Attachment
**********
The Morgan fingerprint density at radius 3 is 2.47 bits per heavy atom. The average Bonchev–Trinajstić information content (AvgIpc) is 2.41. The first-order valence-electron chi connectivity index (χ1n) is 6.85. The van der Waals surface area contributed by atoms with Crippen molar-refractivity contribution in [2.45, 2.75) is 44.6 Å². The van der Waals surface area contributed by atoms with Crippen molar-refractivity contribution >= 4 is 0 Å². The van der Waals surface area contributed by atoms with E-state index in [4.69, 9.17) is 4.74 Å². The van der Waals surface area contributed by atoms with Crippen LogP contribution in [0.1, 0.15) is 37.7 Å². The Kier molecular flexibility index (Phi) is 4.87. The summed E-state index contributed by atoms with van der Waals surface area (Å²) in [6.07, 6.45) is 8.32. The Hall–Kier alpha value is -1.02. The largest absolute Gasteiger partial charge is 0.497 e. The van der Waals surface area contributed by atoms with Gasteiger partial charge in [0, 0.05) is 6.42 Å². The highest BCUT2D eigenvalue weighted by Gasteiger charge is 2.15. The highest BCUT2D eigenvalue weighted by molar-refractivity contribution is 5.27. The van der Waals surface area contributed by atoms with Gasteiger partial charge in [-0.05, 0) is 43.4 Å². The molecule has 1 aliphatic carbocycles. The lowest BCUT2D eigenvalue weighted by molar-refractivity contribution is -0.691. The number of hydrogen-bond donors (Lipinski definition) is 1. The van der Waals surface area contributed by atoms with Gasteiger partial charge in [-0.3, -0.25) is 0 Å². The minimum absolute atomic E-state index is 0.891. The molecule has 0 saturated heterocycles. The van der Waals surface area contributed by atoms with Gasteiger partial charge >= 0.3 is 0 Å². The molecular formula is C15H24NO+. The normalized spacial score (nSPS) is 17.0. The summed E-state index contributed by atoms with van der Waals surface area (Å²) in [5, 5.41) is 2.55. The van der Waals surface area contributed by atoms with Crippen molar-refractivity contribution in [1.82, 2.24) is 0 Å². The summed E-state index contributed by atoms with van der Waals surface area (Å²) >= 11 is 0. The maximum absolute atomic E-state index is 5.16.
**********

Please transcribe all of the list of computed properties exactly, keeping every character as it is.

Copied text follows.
The Morgan fingerprint density at radius 3 is 2.47 bits per heavy atom. The average Bonchev–Trinajstić information content (AvgIpc) is 2.41. The first-order valence-electron chi connectivity index (χ1n) is 6.85. The van der Waals surface area contributed by atoms with Crippen molar-refractivity contribution in [2.45, 2.75) is 44.6 Å². The van der Waals surface area contributed by atoms with Crippen molar-refractivity contribution >= 4 is 0 Å². The van der Waals surface area contributed by atoms with E-state index in [4.69, 9.17) is 4.74 Å². The van der Waals surface area contributed by atoms with Crippen LogP contribution in [0.1, 0.15) is 37.7 Å². The Kier molecular flexibility index (Phi) is 4.87. The summed E-state index contributed by atoms with van der Waals surface area (Å²) in [6.07, 6.45) is 8.32. The Hall–Kier alpha value is -1.02. The largest absolute Gasteiger partial charge is 0.497 e. The van der Waals surface area contributed by atoms with Gasteiger partial charge in [0, 0.05) is 6.42 Å². The highest BCUT2D eigenvalue weighted by Gasteiger charge is 2.15. The highest BCUT2D eigenvalue weighted by molar-refractivity contribution is 5.27. The van der Waals surface area contributed by atoms with Gasteiger partial charge in [-0.05, 0) is 43.4 Å². The molecule has 1 aliphatic carbocycles. The lowest BCUT2D eigenvalue weighted by molar-refractivity contribution is -0.691. The number of hydrogen-bond donors (Lipinski definition) is 1. The van der Waals surface area contributed by atoms with Gasteiger partial charge in [-0.3, -0.25) is 0 Å². The minimum absolute atomic E-state index is 0.891. The molecule has 0 saturated heterocycles. The van der Waals surface area contributed by atoms with Gasteiger partial charge >= 0.3 is 0 Å². The molecular formula is C15H24NO+. The normalized spacial score (nSPS) is 17.0. The summed E-state index contributed by atoms with van der Waals surface area (Å²) in [5, 5.41) is 2.55. The van der Waals surface area contributed by atoms with Crippen molar-refractivity contribution in [1.82, 2.24) is 0 Å². The summed E-state index contributed by atoms with van der Waals surface area (Å²) >= 11 is 0. The maximum absolute atomic E-state index is 5.16.